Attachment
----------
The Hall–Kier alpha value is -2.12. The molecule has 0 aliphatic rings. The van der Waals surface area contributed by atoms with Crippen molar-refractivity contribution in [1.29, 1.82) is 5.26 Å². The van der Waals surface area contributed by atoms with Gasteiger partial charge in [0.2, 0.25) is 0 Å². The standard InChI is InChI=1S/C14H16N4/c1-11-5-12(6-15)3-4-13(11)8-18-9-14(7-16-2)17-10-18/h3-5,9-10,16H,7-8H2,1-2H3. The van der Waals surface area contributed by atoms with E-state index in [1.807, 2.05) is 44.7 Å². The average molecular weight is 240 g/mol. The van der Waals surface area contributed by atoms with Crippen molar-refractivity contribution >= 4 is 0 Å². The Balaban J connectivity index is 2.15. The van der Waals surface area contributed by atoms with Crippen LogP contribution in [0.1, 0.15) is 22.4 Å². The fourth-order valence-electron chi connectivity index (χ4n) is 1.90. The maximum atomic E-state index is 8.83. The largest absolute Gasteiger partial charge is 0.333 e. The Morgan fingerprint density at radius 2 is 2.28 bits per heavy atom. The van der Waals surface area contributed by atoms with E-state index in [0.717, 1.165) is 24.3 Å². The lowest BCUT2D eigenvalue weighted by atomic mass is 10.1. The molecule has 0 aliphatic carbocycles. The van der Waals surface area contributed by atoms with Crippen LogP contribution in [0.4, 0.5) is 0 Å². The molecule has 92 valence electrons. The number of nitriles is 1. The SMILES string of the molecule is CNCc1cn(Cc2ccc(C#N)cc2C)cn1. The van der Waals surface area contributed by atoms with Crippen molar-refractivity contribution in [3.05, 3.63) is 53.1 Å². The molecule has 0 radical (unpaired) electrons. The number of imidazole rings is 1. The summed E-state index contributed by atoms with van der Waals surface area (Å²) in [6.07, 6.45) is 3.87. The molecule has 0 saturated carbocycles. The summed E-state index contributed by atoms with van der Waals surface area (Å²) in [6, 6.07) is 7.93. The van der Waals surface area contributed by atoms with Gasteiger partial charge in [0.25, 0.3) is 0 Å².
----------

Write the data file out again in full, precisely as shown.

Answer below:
The Hall–Kier alpha value is -2.12. The molecule has 0 aliphatic rings. The van der Waals surface area contributed by atoms with Crippen molar-refractivity contribution in [1.29, 1.82) is 5.26 Å². The van der Waals surface area contributed by atoms with Gasteiger partial charge in [0.2, 0.25) is 0 Å². The standard InChI is InChI=1S/C14H16N4/c1-11-5-12(6-15)3-4-13(11)8-18-9-14(7-16-2)17-10-18/h3-5,9-10,16H,7-8H2,1-2H3. The van der Waals surface area contributed by atoms with E-state index in [1.807, 2.05) is 44.7 Å². The average molecular weight is 240 g/mol. The van der Waals surface area contributed by atoms with Crippen molar-refractivity contribution >= 4 is 0 Å². The Balaban J connectivity index is 2.15. The van der Waals surface area contributed by atoms with Crippen LogP contribution in [0.1, 0.15) is 22.4 Å². The fourth-order valence-electron chi connectivity index (χ4n) is 1.90. The maximum atomic E-state index is 8.83. The largest absolute Gasteiger partial charge is 0.333 e. The Morgan fingerprint density at radius 2 is 2.28 bits per heavy atom. The van der Waals surface area contributed by atoms with E-state index in [0.717, 1.165) is 24.3 Å². The lowest BCUT2D eigenvalue weighted by atomic mass is 10.1. The molecule has 0 aliphatic carbocycles. The van der Waals surface area contributed by atoms with Crippen LogP contribution in [0.4, 0.5) is 0 Å². The molecule has 92 valence electrons. The number of nitriles is 1. The SMILES string of the molecule is CNCc1cn(Cc2ccc(C#N)cc2C)cn1. The van der Waals surface area contributed by atoms with Crippen molar-refractivity contribution in [3.05, 3.63) is 53.1 Å². The molecule has 0 radical (unpaired) electrons. The number of imidazole rings is 1. The summed E-state index contributed by atoms with van der Waals surface area (Å²) in [6.07, 6.45) is 3.87. The molecule has 0 saturated carbocycles. The summed E-state index contributed by atoms with van der Waals surface area (Å²) in [6, 6.07) is 7.93. The van der Waals surface area contributed by atoms with Gasteiger partial charge in [0.25, 0.3) is 0 Å².